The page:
「三年四組III」 (San-nen Shikumi)
“Class 3-4 III”
Wait, so Dee isn’t really dead, or is she? If Alis saved her, then why did she assume a ghost form when entering the real world? If so, then why does Alis get to keep a corporeal form? Is it because the wish causes them to materialize in the form that they believe is reality? So does that mean the Deus ex Machina at the end mean that people can wish hard enough to bring people back from the dead, even if they’ve been buried? WHAT!?
Unfortunately Kaminai has fallen prey to what I suspect is a hastily done anime-original ending, where contradictions are ignored for the sake of closure. Someone in the department thought that people wouldn’t like it if Alis just died honorably, so they decided to create these flaming hoops for the story to jump through in order to keep Alis alive at the very end. I’m deeply saddened that the story took this turn, because what was ending up being a quite good arc just got horribly butchered in the end. It’s hard for me to say what could’ve even happened for the arc to end cleanly, because this whole episode did a 180 on the logic behind everything being built up so far.
Alright, so it’s understandable that Dee fell into a pit of despair, wanting to effectively kill her current self to free herself from the pain, as well as resetting everyone else with her. It’s understandable that her sadness at that moment lead her to psychologically torture her fellow classmates as they re-enacted what was believed to be the truth at that time. What’s there to lose if Dee has lost the one person she can anchor herself to? However, from here on out, things get weird really fast. It’s unclear if Dee actually died or not with Alis’ efforts considered, as well as why the entire class had two layers of deception applied to them. What made these chains of events happen? It’s understandable if Dee actually died why they would revert their memories to supress it, but why replace Alis’ death with Dee’s death? What purpose did this serve to fulfill their wish?
It’s all such a sloppy mess that it hurts that this show is probably not receiving a second season. No one will get the chance to repair the damages done with a second season especially considering how badly paced most of the show was. The award-winning source material this was based on has been completely lost in the omission of details and the inadequate execution of key events. Kaminai tried hard to create an emotional journey, but this journey fell flat for almost every arc except perhaps the first.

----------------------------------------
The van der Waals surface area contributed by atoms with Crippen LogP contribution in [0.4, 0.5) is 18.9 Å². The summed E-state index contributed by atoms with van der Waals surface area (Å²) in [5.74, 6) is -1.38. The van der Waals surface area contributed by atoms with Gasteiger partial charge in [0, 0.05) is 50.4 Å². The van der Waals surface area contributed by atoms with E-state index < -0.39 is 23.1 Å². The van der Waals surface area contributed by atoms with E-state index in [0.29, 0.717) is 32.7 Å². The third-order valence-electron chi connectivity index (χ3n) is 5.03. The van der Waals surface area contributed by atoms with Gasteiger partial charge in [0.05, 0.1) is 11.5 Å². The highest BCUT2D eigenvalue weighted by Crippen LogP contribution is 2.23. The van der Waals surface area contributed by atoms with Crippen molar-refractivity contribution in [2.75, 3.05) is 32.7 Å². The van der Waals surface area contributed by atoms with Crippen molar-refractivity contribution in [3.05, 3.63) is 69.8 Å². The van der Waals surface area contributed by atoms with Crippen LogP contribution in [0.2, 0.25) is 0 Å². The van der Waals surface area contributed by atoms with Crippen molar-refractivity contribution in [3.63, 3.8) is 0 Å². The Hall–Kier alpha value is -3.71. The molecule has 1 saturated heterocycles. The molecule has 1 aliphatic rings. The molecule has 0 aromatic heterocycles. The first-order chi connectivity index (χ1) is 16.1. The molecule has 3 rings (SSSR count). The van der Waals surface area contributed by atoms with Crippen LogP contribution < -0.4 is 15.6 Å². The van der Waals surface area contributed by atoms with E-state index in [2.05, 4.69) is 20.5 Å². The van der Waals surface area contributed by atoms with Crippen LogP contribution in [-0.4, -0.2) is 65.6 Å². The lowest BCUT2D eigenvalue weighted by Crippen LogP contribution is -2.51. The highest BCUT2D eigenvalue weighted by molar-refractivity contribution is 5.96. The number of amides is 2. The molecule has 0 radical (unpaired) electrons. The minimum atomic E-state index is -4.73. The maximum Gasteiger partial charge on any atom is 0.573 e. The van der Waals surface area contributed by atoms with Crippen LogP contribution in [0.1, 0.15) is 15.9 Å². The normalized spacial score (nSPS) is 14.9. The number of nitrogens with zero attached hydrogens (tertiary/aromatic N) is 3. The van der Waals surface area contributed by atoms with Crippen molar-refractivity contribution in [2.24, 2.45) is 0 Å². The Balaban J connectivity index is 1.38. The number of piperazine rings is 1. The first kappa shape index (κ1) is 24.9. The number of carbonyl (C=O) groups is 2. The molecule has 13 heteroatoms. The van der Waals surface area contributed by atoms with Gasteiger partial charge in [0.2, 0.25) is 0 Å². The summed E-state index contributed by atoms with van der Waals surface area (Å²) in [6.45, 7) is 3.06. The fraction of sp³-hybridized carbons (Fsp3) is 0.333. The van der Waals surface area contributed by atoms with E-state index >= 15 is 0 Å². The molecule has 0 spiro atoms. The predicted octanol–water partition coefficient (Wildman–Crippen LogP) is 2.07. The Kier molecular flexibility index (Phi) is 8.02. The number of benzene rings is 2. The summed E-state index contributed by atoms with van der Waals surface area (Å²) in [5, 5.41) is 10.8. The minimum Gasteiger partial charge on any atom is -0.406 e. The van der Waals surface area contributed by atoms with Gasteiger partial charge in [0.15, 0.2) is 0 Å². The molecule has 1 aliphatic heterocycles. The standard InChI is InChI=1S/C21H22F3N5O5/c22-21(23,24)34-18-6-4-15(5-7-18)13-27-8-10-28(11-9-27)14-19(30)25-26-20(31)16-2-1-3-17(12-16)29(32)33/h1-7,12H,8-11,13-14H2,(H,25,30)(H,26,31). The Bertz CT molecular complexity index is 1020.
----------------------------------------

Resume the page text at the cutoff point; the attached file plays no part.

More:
Beautiful backgrounds. That is what the take-home positive for Kaminai is. With a gentle yet detailed style to it, the background artists always outdid themselves in every single episode. Whether it was highlighting the day and night of Ortus, the deepening despair of the dream world, or even the sunset that accompanies many grave scenes, these artists always did a wonderful job. It’s wasted potential really, as such backgrounds are much more deserving of a more evocative story that utilizes these scenes to full effect. Not often is it that background art is pointed out in an anime due to its well, background role, but the fact that this was the most well-executed part of this show brought it to the foreground.
Aside from the art, the themes of morality and the ways gone about it helped define the show story-wise. Ai’s constant doubt of her goals in life as well as her perceptions of life and death, those were the most compelling parts of the storytelling. Nothing in Kaminai was ever set in stone, and that constant sense of destroying and rebuilding one’s perceptions of the outside world was refreshing. It’s easy to create a protagonist who’s sheer will towards one goal is unshakable, but it’s a welcome challenge when that character instead has to actually search for the right answer they’re looking for. For Ai, it’s always been her goal to save the world from a post-divine end, but it is what that exactly entails and how she should go about it is the constant question that haunts her. As soon as she believes to have found a solution, the story provides a moral dilemma that challenges her view. Ortus was an excellent example of this, where there was no real antagonist to the story, only beings trying to find their new purpose in life. Ai thought she had to save those being killed, but after seeing their willingness and the alternatives they had, it wasn’t so easy to condemn Ortus for enforcing their rules. This sort of self-struggle continued throughout the show, but sadly lost focus when the arc stories themselves took the lead, leaving Ai’s thoughts unsaid to the audience.
If only everything else stayed at an acceptable level, the above two elements would’ve been enough to make this a good, even great show to watch. However, with all of its plot holes, sudden plot twists and additions, faulty pacing issues, and of course the ending, Kaminai is at best a show that’s for the hardcore fantasy watcher. It had potential to explore the dilemma of forming new moralities in the wake of a radically changed world, but instead weak plots and unsatisfactory character development diluted that potential greatly. Kaminai overall hasn’t been too flawed to be unwatchable, but it definitely is not one that stands out too great. It was a struggle to find words to speak on certain weak episodes, but overall, the experience has been satisfying to blog (especially in capping those beautiful sceneries). Thanks dear reader for following thus far, and I hope to see you guys again next season!